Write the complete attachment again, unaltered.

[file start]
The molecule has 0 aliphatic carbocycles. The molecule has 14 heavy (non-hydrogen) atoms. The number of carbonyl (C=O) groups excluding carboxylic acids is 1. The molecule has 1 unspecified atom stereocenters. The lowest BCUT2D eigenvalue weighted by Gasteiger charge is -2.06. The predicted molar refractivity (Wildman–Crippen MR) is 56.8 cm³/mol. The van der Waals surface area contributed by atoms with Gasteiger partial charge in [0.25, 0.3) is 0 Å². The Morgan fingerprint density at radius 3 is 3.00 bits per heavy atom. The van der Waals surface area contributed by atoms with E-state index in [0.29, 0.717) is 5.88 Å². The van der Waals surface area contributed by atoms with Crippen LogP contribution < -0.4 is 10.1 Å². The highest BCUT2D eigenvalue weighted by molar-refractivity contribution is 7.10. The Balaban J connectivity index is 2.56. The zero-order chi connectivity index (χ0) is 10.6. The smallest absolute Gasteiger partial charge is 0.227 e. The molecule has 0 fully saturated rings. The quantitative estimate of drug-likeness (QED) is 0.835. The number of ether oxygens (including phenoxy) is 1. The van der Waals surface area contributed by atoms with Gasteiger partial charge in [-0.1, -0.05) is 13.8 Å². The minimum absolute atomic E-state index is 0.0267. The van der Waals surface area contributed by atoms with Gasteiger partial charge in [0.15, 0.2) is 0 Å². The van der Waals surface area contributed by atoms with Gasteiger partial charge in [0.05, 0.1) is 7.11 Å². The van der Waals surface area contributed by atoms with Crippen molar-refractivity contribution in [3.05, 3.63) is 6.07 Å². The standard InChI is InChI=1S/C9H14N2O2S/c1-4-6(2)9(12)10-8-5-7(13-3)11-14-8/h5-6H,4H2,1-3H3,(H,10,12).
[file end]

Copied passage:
The molecule has 0 aliphatic carbocycles. The molecule has 14 heavy (non-hydrogen) atoms. The number of carbonyl (C=O) groups excluding carboxylic acids is 1. The molecule has 1 unspecified atom stereocenters. The lowest BCUT2D eigenvalue weighted by Gasteiger charge is -2.06. The predicted molar refractivity (Wildman–Crippen MR) is 56.8 cm³/mol. The van der Waals surface area contributed by atoms with Gasteiger partial charge in [0.25, 0.3) is 0 Å². The Morgan fingerprint density at radius 3 is 3.00 bits per heavy atom. The van der Waals surface area contributed by atoms with E-state index in [0.29, 0.717) is 5.88 Å². The van der Waals surface area contributed by atoms with Crippen LogP contribution < -0.4 is 10.1 Å². The highest BCUT2D eigenvalue weighted by molar-refractivity contribution is 7.10. The Balaban J connectivity index is 2.56. The zero-order chi connectivity index (χ0) is 10.6. The smallest absolute Gasteiger partial charge is 0.227 e. The molecule has 0 fully saturated rings. The quantitative estimate of drug-likeness (QED) is 0.835. The number of ether oxygens (including phenoxy) is 1. The van der Waals surface area contributed by atoms with Gasteiger partial charge in [-0.1, -0.05) is 13.8 Å². The minimum absolute atomic E-state index is 0.0267. The van der Waals surface area contributed by atoms with Gasteiger partial charge in [0.15, 0.2) is 0 Å². The van der Waals surface area contributed by atoms with Gasteiger partial charge in [0.05, 0.1) is 7.11 Å². The van der Waals surface area contributed by atoms with Crippen molar-refractivity contribution in [3.05, 3.63) is 6.07 Å². The standard InChI is InChI=1S/C9H14N2O2S/c1-4-6(2)9(12)10-8-5-7(13-3)11-14-8/h5-6H,4H2,1-3H3,(H,10,12).